Essay Sample on Brand Positioning: Own a Conceptual Place in Customers' Minds

Paper Type:  Essay
Pages:  4
Wordcount:  1069 Words
Date:  2023-03-26


Brand positioning is a strategy in which corporates carefully choose a specific target customer group, recognize the options the customers have, and pitch a sales line with the aim of owning a conceptual place in the target customer's mind (Sengupta, 2005). It involves magnifying the major benefit that comes with the company's products and must be relevant to customers' way of life to promote competitive distinctiveness. The positioning statement must be unambiguous, simple, and captivating to leave a long-lasting impression. The company must consider the emotional and rational complexities of customers' minds to spur action. Since brand positioning is the ultimate guide to all that an organization does, this paper describes the strategy's usefulness in marketing decision making.

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The other popular marketing strategies include promotions, pricing, packaging, distribution, and competition. For brand positioning, the aim is to make customers relate to a desirable quality when referring to our brand (Ries & Trout, 2001). For example, Volvo's positioning statement is, "For upscale American families, Volvo is the family automobile that offers maximum safety." It means that the company aims to make customers relate Volvo with safety, which is a desirable link, and conceptually sets the company apart.

Companies must always strive to be what the brand promise claims in real life. Any disengagement between the two positions threatens profits. It is about defending the position of the business in the customer's mind in relation to its competitors and reinforcing the positive perceptions about the company. Positioning can be done on three levels of the product; its attributes, benefits, or beliefs, and values about it (Mcghie, 2012). Branding on attributes means emphasizing the basic qualities of a product such as sweetness of a burger or the power or sportiness of a car. This level of branding usually fails to create a considerable emotional connection to the company because most competitors may easily copy the descriptions.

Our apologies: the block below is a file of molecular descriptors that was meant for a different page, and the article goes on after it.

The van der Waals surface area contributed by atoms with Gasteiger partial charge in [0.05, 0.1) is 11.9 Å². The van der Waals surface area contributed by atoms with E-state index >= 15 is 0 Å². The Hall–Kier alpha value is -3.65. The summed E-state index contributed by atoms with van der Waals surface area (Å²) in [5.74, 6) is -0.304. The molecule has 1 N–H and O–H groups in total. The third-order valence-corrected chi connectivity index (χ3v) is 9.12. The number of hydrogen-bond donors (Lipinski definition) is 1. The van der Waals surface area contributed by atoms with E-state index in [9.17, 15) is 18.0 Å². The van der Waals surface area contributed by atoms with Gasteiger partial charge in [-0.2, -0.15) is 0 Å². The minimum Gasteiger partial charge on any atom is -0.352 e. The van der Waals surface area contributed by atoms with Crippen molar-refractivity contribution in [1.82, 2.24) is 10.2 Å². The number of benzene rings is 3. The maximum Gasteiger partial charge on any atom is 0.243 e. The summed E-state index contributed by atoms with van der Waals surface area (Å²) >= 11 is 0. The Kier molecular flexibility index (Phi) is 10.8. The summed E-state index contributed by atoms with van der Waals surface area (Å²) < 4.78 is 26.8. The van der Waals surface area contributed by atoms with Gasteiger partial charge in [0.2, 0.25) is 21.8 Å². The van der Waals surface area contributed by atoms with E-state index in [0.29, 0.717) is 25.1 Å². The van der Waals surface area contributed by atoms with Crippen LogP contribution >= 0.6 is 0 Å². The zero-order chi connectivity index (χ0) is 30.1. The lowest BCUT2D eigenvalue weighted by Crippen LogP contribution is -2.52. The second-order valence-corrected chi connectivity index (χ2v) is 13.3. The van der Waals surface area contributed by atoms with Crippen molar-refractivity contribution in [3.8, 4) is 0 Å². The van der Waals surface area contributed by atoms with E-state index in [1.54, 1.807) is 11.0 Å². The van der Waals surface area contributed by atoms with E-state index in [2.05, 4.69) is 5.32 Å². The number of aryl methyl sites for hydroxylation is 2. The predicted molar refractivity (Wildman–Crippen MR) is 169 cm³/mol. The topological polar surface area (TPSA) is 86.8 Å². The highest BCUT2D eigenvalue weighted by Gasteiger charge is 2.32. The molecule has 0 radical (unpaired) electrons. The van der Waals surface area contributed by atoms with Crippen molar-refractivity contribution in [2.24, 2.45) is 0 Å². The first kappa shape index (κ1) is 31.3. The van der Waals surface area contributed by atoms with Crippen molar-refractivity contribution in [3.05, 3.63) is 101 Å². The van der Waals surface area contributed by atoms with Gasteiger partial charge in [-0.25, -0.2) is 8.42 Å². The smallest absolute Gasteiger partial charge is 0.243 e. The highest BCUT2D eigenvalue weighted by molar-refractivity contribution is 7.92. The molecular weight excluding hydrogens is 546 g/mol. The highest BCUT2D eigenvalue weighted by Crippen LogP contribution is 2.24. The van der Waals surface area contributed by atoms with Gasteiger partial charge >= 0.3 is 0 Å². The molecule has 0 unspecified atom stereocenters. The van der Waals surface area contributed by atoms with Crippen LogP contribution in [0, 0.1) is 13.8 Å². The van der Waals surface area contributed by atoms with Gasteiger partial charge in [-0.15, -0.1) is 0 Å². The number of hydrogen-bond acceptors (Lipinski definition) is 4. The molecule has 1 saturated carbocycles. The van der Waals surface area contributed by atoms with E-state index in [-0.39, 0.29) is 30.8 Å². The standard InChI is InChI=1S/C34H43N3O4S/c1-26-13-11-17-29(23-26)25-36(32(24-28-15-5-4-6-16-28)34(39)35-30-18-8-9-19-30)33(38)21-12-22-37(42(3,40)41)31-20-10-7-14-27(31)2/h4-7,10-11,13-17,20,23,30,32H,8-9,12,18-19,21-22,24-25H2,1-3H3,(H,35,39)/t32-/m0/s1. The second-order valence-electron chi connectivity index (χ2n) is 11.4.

Positioning on benefits means amplifying what the attributes of a product give the customer. For example, the burger company can claim that their burgers' sweetness leads to instant joy and uplift of moods. To build the most influential brand, however, companies will choose to brand on beliefs and values. This level of positioning reaches out to the target customers from an emotional front, taking them on an in-depth journey that spurs excitement, surprise, and passion around the product (Mcghie, 2012). The company must always strive to remain honest and compassionate about the brand promise.

For a business leader, the positioning statement offers a clearer decision-making pathway and makes it possible to collect most of the data needed for strategy implementation and decision making. With a compelling positioning strategy, the leader easily determines what to do because they know who to do it for and who to it better than. Positioning makes a promise to customers about a way of doing business that they cannot easily get from competitors. The awareness thus makes it easier to act in the face of a new opportunity or challenge. It is hence through positioning that C-level executives can link the company's deliverables and customer needs with the available market options to create a selling opportunity.